Shades for lamps are made in drum, bell, square, oval, rectangular, and novelty shapes; materials include stretched silk, parchment, which is actually oiled paper, plastic, and pleated silk. Various metals may also be used, such as decorated tin, lacquered brass, or pewter. Shades made of soft fabrics require a decorative trimming at top and bottom, which may be in the form of tailored folds (bound by ribbon or shirred), braid, or gimp. If the shade is decorated, it should be subordinate to the design of the lamp base, although the same decorative motif may be used on both. The extent and type of design in the shade helps it to be not too prominent in the decorative scheme.
The shade for the lamp with a base shaft is made with a washer which slips over the top of the shaft, a finial being screwed down to hold the shade firm. For the single-bulb base, a metallic "harp" is used which frames the bulb and has a screw top on which the shade rests. Shades used with reflector bowls are made with a lip or notch in the supporting wires that slip over the edge of the bowl. Open-top shades are preferable except when the lamps are on low tables, so that anyone can look down into them.
Light-diffusing glass or plastic bowls hidden under the shade give pleasing results; if no diffusing element is used, shades should be deep enough, so that the bare bulbs will not be visible to anyone seated beside them. Shades should be large enough at the bottom so as not to confine all the illumination about the base of the lamp. If the lamp is to be used for reading, the shade should be wide enough to direct light on the reading plane. Suggested minimum diameters for shades are: floor lamps, 18 inches; table lamps, 16 inches; bridge lamps, 12 inches.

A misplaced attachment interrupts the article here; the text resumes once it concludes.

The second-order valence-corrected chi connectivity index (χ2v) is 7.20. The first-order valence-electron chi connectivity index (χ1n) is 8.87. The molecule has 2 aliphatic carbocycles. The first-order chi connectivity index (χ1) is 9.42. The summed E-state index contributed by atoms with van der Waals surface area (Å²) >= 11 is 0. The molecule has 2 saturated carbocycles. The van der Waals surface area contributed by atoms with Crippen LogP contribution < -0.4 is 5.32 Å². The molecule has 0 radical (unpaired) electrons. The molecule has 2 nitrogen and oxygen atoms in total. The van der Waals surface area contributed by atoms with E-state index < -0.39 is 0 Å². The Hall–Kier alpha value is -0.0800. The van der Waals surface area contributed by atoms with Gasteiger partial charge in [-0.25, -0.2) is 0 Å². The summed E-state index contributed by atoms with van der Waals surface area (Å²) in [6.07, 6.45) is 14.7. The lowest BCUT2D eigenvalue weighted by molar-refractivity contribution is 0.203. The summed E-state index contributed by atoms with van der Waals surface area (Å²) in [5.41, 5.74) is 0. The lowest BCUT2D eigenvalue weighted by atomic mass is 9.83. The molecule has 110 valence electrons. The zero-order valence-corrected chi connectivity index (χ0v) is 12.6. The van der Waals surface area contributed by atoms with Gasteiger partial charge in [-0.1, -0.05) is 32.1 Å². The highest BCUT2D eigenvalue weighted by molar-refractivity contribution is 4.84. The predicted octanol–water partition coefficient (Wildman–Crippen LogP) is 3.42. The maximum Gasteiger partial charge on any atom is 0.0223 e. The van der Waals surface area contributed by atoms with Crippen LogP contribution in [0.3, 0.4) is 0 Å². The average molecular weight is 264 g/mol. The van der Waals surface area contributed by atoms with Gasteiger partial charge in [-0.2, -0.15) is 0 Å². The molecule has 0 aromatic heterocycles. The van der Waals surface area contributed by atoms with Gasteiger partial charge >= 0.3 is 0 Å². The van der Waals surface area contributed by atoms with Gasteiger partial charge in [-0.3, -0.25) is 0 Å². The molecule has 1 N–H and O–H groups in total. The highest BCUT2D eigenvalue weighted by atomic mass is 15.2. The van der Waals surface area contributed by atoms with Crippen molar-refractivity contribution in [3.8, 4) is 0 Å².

It is a good idea to have all the lamp shades in a room of one color, to eliminate a spotty effect, but they need not necessarily be of the same material. They should be kept .at the same eye level so as not to be disturbing. Duplicating lamp shades in a room is not recommended, as variety lends interest. A pair of distinctive lamps, however, is always a good investment. White or yellow shades give a pleasant light for living rooms, and yellow, pink, or blue for bedrooms.
Shiny black shades can be very smart, but they must be opaque; the same is true for any dark color used. The shade should be extremely simple, though the materials covering it may be as rich as desired. Trimming should be subordinated to the shape and proportions of the shade as a whole. The relation of textures between base and shade is something to be considered.
Materials for shades should be sufficiently opaque to conceal the contour of the lighted bulb. Glare can be caused by white or very light shades against dark backgrounds. When white shades are necessary in the decorative scheme, the glare is easily overcome by supplying the shades with ivory or off-white linings or by using tinted bulbs.
A white-lined, dark-colored shade concentrates light in a given spot; a light shade of translucent material diffuses the light over the entire room and consequently is best for general illumination.